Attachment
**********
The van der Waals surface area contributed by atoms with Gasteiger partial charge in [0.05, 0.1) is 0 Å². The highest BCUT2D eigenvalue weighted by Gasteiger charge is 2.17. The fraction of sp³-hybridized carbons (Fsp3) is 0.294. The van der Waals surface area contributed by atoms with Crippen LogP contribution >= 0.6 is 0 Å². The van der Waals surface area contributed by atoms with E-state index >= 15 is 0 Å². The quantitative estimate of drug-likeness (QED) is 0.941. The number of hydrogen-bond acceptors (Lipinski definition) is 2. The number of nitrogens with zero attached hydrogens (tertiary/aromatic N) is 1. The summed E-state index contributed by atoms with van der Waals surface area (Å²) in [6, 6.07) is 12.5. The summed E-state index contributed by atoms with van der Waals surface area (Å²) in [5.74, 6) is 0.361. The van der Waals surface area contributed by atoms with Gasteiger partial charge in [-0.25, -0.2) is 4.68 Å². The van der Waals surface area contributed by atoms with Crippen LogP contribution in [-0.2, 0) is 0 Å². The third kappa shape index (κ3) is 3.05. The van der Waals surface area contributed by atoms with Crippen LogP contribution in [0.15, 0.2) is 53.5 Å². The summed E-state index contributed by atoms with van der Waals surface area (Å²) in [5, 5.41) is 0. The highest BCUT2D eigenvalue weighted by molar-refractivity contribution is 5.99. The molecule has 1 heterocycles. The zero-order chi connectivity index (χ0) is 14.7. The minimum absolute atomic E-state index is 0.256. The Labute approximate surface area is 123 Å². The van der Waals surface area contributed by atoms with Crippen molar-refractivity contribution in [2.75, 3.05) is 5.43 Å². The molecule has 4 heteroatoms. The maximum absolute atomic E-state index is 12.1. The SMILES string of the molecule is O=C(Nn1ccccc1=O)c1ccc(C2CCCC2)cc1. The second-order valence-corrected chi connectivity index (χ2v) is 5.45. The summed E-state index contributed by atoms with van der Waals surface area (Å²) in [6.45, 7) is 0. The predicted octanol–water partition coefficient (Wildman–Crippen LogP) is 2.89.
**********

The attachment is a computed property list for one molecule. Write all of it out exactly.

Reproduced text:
The van der Waals surface area contributed by atoms with Gasteiger partial charge in [0.05, 0.1) is 0 Å². The highest BCUT2D eigenvalue weighted by Gasteiger charge is 2.17. The fraction of sp³-hybridized carbons (Fsp3) is 0.294. The van der Waals surface area contributed by atoms with Crippen LogP contribution >= 0.6 is 0 Å². The van der Waals surface area contributed by atoms with E-state index >= 15 is 0 Å². The quantitative estimate of drug-likeness (QED) is 0.941. The number of hydrogen-bond acceptors (Lipinski definition) is 2. The number of nitrogens with zero attached hydrogens (tertiary/aromatic N) is 1. The summed E-state index contributed by atoms with van der Waals surface area (Å²) in [6, 6.07) is 12.5. The summed E-state index contributed by atoms with van der Waals surface area (Å²) in [5.74, 6) is 0.361. The van der Waals surface area contributed by atoms with Gasteiger partial charge in [-0.25, -0.2) is 4.68 Å². The van der Waals surface area contributed by atoms with Crippen LogP contribution in [-0.2, 0) is 0 Å². The third kappa shape index (κ3) is 3.05. The van der Waals surface area contributed by atoms with Crippen LogP contribution in [0.15, 0.2) is 53.5 Å². The summed E-state index contributed by atoms with van der Waals surface area (Å²) in [5, 5.41) is 0. The highest BCUT2D eigenvalue weighted by molar-refractivity contribution is 5.99. The molecule has 1 heterocycles. The zero-order chi connectivity index (χ0) is 14.7. The minimum absolute atomic E-state index is 0.256. The Labute approximate surface area is 123 Å². The van der Waals surface area contributed by atoms with Crippen molar-refractivity contribution in [2.75, 3.05) is 5.43 Å². The molecule has 4 heteroatoms. The maximum absolute atomic E-state index is 12.1. The SMILES string of the molecule is O=C(Nn1ccccc1=O)c1ccc(C2CCCC2)cc1. The second-order valence-corrected chi connectivity index (χ2v) is 5.45. The summed E-state index contributed by atoms with van der Waals surface area (Å²) in [6.45, 7) is 0. The predicted octanol–water partition coefficient (Wildman–Crippen LogP) is 2.89.